The language of the Court is as follows:
"Before passing to a résumé of the evolution of the doctrine in this State, it is well to note that it has been thoroughly repudiated by the English courts which initiated it, rejected by a majority of American jurisdictions, abandoned by many which originally adopted it, and diluted, through numerous exceptions, in the minority which retained it. Moreover, it is the opinion of scholars that the right to bring an action should be enforced. It is fundamental to our common-law system that one may seek redress for every substantial wrong. * * * Although fraud, extra litigation and a measure of speculation are, of course, possibilities, it is no reason for a court to eschew a measure of its jurisdiction. `The argument from mere expediency cannot commend itself to a Court of justice, resulting in the denial of a logical legal right and remedy in all cases because in some a fictitious injury may be urged as a real one.' Green v. T. A. Shoemaker & Co., 111 Md. 69, 81, 73 A. 688, 692, 23 L.R.A.,N.S., 667.
"In any event, it seem that fraudulent accidents and injuries are just as easily feigned in the slight-impact cases and other exceptions wherein New York permits a recovery, as in the no-impact cases which it has heretofore shunned. * * *
Not only, therefore, are claimants in this situation encouraged by the Mitchell disqualification to perjure themselves, but the constant attempts to either come within an old exception, or establish a new one, lead to excess appellate litigation (see Gulf, C. & S. F. Ry. Co. v. Hayter, 93 Tex. 239, 54 S.W. 944, 47 L.R.A. 325). In any event, even if a flood of litigation were realized by abolition of the exception, it is the duty of the courts to willingly accept the opportunity to settle these disputes.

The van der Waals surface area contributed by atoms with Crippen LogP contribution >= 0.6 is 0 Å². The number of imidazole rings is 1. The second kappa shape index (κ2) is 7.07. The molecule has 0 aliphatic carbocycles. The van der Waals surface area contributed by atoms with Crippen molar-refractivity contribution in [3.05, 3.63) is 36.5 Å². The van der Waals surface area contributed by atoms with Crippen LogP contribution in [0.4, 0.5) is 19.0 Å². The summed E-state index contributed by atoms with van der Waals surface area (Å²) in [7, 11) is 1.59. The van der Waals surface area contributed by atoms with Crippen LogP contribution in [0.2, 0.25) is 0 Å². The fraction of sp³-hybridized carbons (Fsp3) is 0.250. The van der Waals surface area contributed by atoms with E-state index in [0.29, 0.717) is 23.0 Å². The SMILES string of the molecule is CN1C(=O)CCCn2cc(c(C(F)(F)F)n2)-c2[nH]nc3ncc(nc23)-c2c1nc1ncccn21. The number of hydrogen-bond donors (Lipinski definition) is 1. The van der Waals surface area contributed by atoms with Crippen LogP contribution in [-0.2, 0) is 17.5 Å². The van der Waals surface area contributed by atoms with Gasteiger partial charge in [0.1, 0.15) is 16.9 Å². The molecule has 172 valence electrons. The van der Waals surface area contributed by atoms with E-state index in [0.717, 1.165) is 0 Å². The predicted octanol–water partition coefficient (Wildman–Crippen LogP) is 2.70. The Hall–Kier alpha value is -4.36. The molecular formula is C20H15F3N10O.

"The only substantial policy argument of Mitchell is that the damages or injuries are somewhat speculative and difficult to prove. However, the question of proof in individual situations should not be the arbitrary basis upon which to bar all actions, and `it is beside the point * * * in determining sufficiency of a pleading'. * * * In many instances, just as in impact cases, there will be no doubt as to the presence and extent of the damage and the fact that it was proximately caused by defendant's negligence. In the difficult cases, we must look to the quality and genuineness of proof, and rely to an extent on the contemporary sophistication of the medical profession and the ability of the court and jury to weed out the dishonest claims."